The budget-conscious segment of the pay-Television market in Nigeria has been strident in its push for a pay-as-watch (PAYW) model. This push is encouraged by the use of the pay-as-you-go (PAYG) model in the telecommunications sector, which also adopted the per-second billing system after an initial reluctance.
Pay-As-You-Watch, most pay-TV subscribers are convinced, will free them from monthly contracts and introduce greater flexibility in how they watch television. More than that, many are convinced that the model is already in operation in South Africa and want its adoption in Nigeria.
There is no such thing as pay-as-you-watch TV in South Africa. What exists is the monthly contract model like we have in Nigeria and other countries of the world.
Pay-as-you-watch is often confused with pay-per-view (PPV). Are they the same? No. The PPV model allows a subscriber to watch some special events, usually of the high-ticket variety in sports and entertainment, by paying for such events in addition to having an active subscription.
This means that if pay-per-view was available in Nigeria, a subscriber would need to pay his/her monthly subscription to a pay-TV provider and then pay an additional sum-usually very expensive-to watch a high-ticket event like the Floyd Mayweather vs Manny Pacquaio fight for which boxing fans in the US paid $100 on top of their regular subscription. That is $100 for a two-hour fight.
In Nigeria, those who watched the fight on DStv’s SuperSport channel did so at no extra cost. Pay-per-view also does not exist in South Africa.
A question often asked is: Why can we not have a pay-as-you-go model for pay-TV as we have in telecommunications, where subscribers pay for what they use?
The answer is that both industries operate differently. Very differently. How? Telecoms service providers do not buy content like pay-TV providers do because they are not in the business of providing entertainment content. What they buy is spectrum, for which they make a one-off payment.
Entertainment content is not bought on one-off basis. Pay-TV providers continually pay for content, with an upward review in cost when contracts for such expire. Going by this, the pay-as-you-go model in telecommunications does not fit the pay-TV industry. Pay-TV companies are, by and large, agents or vendors. They do not always own the content they broadcast. Content owners do not sell to vendors on pay-as-you-watch basis, an arrangement that does not accommodate the vending of such content on a pay-as-you-watch basis.
Pay-as-you-watch model, if ever adopted, will hinder rather than help the subscriber because of its prohibitive cost. It costs about N2,000 to watch a movie at a cinema. One movie.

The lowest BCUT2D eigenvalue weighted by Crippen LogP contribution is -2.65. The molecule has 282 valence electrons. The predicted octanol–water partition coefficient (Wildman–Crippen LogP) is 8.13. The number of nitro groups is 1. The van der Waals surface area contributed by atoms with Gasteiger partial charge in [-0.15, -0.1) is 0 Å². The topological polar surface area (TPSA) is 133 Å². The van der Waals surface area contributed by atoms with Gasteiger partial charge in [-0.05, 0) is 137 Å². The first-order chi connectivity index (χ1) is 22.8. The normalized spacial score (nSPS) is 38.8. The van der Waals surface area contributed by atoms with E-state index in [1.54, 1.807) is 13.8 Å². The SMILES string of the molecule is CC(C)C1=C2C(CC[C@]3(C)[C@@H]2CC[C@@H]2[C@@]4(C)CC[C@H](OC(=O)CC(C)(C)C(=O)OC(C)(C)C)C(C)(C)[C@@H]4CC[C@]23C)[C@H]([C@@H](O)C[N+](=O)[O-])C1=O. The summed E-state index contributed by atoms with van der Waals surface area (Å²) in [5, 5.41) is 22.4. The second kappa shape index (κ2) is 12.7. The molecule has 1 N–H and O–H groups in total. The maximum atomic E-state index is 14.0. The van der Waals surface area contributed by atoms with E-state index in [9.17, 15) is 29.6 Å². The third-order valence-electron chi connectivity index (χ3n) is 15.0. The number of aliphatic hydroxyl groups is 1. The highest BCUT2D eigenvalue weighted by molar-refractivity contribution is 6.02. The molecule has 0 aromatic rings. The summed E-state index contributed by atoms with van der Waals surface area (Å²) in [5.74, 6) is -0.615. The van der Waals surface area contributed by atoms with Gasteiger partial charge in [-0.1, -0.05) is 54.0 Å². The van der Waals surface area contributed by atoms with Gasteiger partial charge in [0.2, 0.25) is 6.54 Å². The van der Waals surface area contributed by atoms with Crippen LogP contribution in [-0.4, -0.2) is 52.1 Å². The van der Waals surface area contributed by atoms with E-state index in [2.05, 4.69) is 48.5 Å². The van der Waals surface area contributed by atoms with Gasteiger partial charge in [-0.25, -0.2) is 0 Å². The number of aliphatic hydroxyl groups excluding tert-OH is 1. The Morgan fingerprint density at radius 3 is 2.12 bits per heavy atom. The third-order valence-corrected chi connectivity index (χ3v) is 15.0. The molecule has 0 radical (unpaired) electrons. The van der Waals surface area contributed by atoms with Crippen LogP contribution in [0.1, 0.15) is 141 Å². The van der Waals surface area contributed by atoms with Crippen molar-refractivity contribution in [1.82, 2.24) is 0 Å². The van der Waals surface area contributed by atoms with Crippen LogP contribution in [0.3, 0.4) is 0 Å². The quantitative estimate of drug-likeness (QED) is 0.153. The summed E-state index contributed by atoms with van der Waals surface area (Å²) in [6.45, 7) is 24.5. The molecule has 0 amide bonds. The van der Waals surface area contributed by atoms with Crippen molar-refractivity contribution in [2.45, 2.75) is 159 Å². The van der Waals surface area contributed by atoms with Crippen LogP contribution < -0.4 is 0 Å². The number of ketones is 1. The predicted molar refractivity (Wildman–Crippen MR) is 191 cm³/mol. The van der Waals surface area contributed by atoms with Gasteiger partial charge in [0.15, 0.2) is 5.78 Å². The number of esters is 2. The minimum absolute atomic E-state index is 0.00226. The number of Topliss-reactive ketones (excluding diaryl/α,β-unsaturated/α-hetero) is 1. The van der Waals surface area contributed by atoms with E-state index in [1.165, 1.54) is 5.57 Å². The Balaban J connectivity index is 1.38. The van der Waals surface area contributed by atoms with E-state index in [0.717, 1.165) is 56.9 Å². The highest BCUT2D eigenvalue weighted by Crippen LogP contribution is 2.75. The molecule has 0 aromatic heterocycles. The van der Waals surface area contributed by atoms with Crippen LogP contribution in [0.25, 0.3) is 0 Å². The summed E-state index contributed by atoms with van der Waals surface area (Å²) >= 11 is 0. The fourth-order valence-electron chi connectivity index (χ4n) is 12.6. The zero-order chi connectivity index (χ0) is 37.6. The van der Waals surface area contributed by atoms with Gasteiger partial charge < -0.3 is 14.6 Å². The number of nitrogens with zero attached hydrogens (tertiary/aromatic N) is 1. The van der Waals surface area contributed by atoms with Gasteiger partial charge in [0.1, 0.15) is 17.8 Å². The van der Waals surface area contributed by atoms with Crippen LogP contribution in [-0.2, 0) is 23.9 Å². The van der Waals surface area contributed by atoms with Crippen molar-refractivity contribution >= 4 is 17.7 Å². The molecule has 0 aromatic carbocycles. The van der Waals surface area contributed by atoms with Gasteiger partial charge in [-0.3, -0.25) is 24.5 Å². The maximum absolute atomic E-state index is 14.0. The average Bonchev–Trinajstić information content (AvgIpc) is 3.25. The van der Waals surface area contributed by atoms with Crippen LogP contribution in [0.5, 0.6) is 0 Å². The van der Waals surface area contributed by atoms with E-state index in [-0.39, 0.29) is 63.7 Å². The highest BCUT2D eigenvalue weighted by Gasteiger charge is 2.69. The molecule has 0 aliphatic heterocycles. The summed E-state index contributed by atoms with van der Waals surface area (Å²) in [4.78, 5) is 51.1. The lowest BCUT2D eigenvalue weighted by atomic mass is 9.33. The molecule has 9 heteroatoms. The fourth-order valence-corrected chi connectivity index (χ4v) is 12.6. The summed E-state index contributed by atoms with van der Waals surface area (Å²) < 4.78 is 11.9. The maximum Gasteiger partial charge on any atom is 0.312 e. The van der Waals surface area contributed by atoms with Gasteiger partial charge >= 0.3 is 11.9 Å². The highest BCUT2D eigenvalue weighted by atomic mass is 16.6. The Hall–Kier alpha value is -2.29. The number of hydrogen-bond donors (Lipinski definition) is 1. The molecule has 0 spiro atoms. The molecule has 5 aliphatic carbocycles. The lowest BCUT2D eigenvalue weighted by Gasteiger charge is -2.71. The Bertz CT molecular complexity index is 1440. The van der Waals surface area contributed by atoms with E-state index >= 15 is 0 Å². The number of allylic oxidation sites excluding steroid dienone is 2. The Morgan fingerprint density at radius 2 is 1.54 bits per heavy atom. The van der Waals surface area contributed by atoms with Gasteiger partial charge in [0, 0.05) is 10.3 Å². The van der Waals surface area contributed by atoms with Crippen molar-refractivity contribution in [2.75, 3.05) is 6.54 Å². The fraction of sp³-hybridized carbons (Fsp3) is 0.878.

If a pay-TV provider charges the same sum for a movie, subscribers are cooked! Now, if you find the movie you have gone to watch at the cinema unexciting after 40 minutes, do you get a refund? Of course, not. It is the same with a football match you have paid to watch at a stadium.
Pay-TV companies are also unable to go back to those who sell them content to demand a refund with a complaint that subscribers find their content tedious. Content contracts leave no room for such.
Subscribers often hinge their demand for a pay-as-you-watch model on the fact they are billed while not watching, probably when at work or out of town. The truth is that it cannot be otherwise.
The technology used in pay-TV broadcast transmits signals in just one direction: to the decoder. It is called downlink. It does not send back to the pay-TV provider. That way, the provider has no way of knowing whether or not a subscriber is watching or what he/she is watching. The only thing a provider can do is to block the smart card from accessing signal when subscription has expired.
Pay-as-you-watch is assumed to be a pocket-friendly usage billing model, but it is not. A semblance of that exists in the United Kingdom, where TV and broadband packages are tied together.
For example, BSkyB’s Now TV offers access to Sky’s seven sports channels as well as some entertainment and movie channels on smartphones, games consoles, tablets and similar devices. A subscriber need not have an active Sky subscription to enjoy the service because it is exclusively internet-based.
Payment, which is daily or weekly, depends on the package. For the entertainment package, the sum is £6.99 (N2,380) daily. The movie package costs £9.99 (N3,400) daily. The sports package costs £6.99 (N2,380) daily and £10.99 (N3,740) weekly. The model does not allow a subscriber to pay for only channel on any of the packages, as the content is sold in bundles. Now, add the cost to that of the data you need to view your favourite content and work out the cost. And in a country where internet connection can be relied upon to be unreliable, pay-as-you-watch is not as appealing as you assume. Remember, you cannot demand a refund from the subscriber in the event of patchy internet service.